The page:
State trade unions contend expanding E-Verify use would mean more payments from authorized workers into local tax coffers and the state unemployment compensation fund. Studies have shown that millions of undocumented workers do, in fact, pay federal, state and local taxes.
They also hope using the system could level the playing field between firms vying for work.
Using cheaper, possibly undocumented laborers “hurts the contractors who are trying to do the right thing and are playing by all the rules, because they can’t compete with all the contractors who are cheating like this,” Frank Sirianni, president of the Pennsylvania State Building and Construction Trades Council, told the Capital-Star.
Sirianni is also backing a measure from Rep. John Galloway, D-Bucks, to set up a state task force to study the misclassification of workers as independent contractors.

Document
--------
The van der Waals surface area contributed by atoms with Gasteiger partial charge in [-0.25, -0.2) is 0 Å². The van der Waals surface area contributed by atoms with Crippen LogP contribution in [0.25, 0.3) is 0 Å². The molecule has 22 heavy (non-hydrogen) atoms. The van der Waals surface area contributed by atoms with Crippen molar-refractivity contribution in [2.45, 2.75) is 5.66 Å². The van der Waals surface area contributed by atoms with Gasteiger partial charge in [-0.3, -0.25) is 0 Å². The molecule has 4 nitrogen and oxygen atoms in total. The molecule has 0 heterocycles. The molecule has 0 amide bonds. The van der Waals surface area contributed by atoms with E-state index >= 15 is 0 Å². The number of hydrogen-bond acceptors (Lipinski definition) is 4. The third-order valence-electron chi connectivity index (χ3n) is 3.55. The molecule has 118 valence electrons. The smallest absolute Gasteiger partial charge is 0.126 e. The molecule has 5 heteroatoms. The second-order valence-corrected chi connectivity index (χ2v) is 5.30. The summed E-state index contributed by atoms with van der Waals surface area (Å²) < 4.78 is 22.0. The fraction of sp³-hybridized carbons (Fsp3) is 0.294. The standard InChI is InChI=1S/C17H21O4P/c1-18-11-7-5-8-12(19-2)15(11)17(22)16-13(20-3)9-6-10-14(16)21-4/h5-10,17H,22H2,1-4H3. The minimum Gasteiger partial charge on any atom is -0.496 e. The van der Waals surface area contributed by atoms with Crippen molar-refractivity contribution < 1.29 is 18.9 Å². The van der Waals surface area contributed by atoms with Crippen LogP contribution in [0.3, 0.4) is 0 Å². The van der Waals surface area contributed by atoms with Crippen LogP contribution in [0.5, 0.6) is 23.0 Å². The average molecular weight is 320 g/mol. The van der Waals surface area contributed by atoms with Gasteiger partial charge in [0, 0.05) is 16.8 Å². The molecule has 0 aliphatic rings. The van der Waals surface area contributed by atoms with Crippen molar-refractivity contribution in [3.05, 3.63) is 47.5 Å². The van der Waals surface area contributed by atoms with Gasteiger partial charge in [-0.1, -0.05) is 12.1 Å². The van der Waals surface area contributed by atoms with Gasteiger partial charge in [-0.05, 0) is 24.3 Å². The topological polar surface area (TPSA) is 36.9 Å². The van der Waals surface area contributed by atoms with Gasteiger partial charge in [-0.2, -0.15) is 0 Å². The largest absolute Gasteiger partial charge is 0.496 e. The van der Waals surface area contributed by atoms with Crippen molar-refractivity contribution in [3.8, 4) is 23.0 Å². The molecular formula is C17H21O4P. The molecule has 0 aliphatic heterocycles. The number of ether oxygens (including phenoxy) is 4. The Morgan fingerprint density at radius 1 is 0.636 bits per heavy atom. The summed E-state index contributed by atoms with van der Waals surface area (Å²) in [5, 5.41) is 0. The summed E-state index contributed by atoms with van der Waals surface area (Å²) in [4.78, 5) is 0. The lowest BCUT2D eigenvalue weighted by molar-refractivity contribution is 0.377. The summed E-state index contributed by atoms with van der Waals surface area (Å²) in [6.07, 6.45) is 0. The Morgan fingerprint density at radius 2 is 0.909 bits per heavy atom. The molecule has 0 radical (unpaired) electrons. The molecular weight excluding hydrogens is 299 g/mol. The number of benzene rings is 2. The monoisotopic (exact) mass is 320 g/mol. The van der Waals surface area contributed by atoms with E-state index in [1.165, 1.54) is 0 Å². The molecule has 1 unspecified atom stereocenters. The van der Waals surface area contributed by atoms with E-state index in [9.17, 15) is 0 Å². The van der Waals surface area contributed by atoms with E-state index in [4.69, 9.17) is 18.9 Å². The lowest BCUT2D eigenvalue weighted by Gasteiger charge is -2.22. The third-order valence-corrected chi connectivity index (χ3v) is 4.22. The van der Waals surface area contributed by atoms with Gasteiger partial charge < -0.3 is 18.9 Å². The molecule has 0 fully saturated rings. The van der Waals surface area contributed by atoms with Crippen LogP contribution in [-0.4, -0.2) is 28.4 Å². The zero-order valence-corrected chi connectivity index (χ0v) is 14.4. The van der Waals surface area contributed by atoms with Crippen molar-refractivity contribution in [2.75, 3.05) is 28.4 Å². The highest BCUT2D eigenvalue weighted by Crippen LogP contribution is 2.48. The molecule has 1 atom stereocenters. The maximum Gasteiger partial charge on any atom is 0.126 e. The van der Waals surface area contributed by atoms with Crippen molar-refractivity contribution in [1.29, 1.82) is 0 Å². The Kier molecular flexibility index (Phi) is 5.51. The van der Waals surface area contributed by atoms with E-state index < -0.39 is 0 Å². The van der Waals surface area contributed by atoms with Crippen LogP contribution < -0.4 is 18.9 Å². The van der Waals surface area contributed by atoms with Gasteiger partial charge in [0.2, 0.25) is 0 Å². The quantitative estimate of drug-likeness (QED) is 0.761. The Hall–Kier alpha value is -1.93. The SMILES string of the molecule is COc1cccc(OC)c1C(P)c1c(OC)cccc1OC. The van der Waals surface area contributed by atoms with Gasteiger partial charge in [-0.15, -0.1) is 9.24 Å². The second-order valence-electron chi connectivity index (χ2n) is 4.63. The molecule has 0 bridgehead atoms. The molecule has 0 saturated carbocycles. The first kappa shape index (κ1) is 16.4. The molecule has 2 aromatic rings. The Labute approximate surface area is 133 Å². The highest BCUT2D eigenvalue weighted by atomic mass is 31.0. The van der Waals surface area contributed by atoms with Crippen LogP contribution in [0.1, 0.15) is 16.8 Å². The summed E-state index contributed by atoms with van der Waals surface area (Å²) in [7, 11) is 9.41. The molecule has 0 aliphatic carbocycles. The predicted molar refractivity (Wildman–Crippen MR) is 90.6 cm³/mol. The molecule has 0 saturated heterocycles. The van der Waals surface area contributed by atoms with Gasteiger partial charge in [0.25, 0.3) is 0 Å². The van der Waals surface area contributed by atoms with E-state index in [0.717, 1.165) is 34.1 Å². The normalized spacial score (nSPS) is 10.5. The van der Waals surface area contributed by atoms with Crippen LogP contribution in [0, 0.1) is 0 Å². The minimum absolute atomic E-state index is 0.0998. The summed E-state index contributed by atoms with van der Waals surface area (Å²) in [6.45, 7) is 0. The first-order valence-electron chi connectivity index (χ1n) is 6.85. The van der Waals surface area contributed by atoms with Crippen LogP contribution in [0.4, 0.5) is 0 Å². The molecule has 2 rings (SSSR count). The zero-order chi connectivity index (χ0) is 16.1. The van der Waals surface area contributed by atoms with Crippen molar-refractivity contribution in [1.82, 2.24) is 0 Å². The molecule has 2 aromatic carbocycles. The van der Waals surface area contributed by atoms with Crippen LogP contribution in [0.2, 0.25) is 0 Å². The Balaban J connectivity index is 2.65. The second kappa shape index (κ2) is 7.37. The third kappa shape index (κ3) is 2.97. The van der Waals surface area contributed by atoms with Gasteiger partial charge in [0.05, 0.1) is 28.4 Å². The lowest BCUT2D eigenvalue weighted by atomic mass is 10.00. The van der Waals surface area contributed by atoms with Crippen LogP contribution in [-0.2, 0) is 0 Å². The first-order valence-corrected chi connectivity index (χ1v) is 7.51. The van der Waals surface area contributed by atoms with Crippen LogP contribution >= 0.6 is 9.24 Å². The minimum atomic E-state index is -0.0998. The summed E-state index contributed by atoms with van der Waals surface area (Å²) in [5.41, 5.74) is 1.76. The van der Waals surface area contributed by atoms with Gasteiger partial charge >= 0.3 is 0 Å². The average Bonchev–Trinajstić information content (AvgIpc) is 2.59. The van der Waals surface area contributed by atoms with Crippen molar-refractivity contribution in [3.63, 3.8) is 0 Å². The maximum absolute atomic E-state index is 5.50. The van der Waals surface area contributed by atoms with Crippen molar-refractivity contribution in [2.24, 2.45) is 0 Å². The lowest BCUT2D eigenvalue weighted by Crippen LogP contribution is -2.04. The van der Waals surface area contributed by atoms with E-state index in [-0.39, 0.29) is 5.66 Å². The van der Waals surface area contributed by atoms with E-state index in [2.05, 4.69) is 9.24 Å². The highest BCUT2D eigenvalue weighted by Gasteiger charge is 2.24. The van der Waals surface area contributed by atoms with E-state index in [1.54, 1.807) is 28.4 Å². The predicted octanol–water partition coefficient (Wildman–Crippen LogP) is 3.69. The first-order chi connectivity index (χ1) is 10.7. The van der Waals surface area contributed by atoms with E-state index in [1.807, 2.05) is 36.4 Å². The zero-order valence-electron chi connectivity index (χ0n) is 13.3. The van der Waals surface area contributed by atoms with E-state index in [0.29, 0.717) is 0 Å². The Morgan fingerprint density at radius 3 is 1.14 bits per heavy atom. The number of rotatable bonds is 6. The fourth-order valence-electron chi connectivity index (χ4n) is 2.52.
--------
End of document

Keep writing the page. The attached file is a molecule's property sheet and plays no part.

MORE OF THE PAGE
It is legal under federal law for undocumented people to work as independent contractors. Companies may classify these workers that way to get them on the books, but misclassification also hurts U.S. citizens, according to Sirianni.
At least 20 states require E-Verify for some public or private employers, according to the National Conference of State Legislatures. Since 2012, Pennsylvania has required companies with state public works contracts to run their hires through the system.
But the efficacy of the program is hotly debated.
In April, trade union leaders told the House Labor and Industry Committee the program is a helpful and easy-to-use tool that may discourage some undocumented workers from applying for positions in the first place.